Date of Award


Document Type


Degree Name

Master of Science (MS)


Department of Communication Sciences & Disorders: Speech-Language Pathology

First Advisor

Lisa Vinney


Alterations to the voice that occur in older adulthood include changes in vocal fold mass, inadequate approximation of the vocal folds, tremor, and air loss (Lundy, Silva, Casiano, Lu, & Xue, 1998). Many of the vocal changes that occur in older adults, those aged 65 and older (Colby & Ortman, 2015), may affect their social and emotional well-being. While some persons are not affected by life span vocal changes, others suffer from co-occuring depression, anxiety, and social withdrawal (Epstein, Hirani, Stygall, & Newman, 2009; Mirza, Ruiz, Baum, & Staab, 2003; Monini, Filippi, Baldini, & Barbara, 2015). There have been numerous studies examining the relationship between vocal and emotional changes; yet no studies, to date, have analyzed the relationship between older adults’ perception of vocal change and self-esteem. Therefore, this research explored the association between perceptions of age-related voice problems and self esteem in older adults. This research also examined gender differences regarding self-esteem levels and vocal concerns, and explored participants’ cognition levels, awareness of vocal change, and awareness of vocal resources.

A total of 31 participants completed a questionnaire packet including a demographics questionnaire, the Rosenberg Self-Esteem Scale (RSES), Voice Handicap Index (VHI), researcher-created Voice Self-Esteem Scale (VSES), and the Self-Administered Gerocognitive Examination (SAGE).The VHI examined perceived vocal function and handicap while the RSES quantified perceived self-esteem level. The VSES measured voice-related self-esteem and the SAGE screened individuals for cognitive impairment. The results indicated that self-esteem, age, and perceived vocal function were not significantly correlated. However, the majority of the participants scored below the criteria for a mild vocal handicap on the VHI, indicating that participants, as a whole, had minimal vocal concerns. Most participants passed the SAGE cognition screener, indicating that their self-report responses on the demographics questionnaire, VHI, and RSES were likely not influenced by compromised cognition. Men scored higher on all scored questionnaires, yet none of the differences were statistically significant. Thus, it appears that males and females had statistically similar experiences regarding vocal change and levels of self-esteem during this phase of life. Participants who had experienced health conditions that had potential to affect the voice were more likely to indicate an awareness of lifespan vocal changes and healthcare resources to address vocal change. Lastly, the VSES exhibited preliminary evidence of validity. Future studies should refine this scale to best capture voice-related selfesteem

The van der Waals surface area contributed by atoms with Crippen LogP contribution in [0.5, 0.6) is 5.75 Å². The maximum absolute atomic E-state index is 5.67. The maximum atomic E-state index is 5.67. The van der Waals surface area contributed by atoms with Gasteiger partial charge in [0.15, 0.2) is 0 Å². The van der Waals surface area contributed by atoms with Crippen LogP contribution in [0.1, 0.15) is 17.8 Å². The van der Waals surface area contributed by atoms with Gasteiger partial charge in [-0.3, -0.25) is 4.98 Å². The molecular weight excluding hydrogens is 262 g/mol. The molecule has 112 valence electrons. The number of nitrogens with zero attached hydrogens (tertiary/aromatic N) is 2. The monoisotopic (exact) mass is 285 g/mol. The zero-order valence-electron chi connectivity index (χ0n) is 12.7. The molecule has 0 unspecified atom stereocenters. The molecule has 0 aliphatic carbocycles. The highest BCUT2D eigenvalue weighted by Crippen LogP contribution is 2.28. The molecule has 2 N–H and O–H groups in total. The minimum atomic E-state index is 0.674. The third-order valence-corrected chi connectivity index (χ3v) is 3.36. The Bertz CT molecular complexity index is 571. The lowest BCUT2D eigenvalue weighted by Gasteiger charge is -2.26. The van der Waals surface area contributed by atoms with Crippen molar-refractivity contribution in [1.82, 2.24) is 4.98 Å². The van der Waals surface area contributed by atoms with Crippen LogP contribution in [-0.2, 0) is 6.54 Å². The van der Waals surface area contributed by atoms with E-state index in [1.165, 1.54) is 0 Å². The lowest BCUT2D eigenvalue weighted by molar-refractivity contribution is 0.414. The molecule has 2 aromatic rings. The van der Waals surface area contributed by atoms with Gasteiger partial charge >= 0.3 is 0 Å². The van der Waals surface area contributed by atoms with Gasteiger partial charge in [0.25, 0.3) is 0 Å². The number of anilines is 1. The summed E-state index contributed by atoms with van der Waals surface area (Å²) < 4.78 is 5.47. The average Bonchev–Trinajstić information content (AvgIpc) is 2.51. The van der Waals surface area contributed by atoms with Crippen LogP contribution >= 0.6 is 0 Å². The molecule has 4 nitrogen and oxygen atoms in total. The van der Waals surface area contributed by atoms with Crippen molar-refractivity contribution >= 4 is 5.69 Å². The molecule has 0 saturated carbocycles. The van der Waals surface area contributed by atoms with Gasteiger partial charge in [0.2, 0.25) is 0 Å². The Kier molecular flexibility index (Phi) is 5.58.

in older adults.


Imported from ProQuest Berto_ilstu_0092N_11130.pdf


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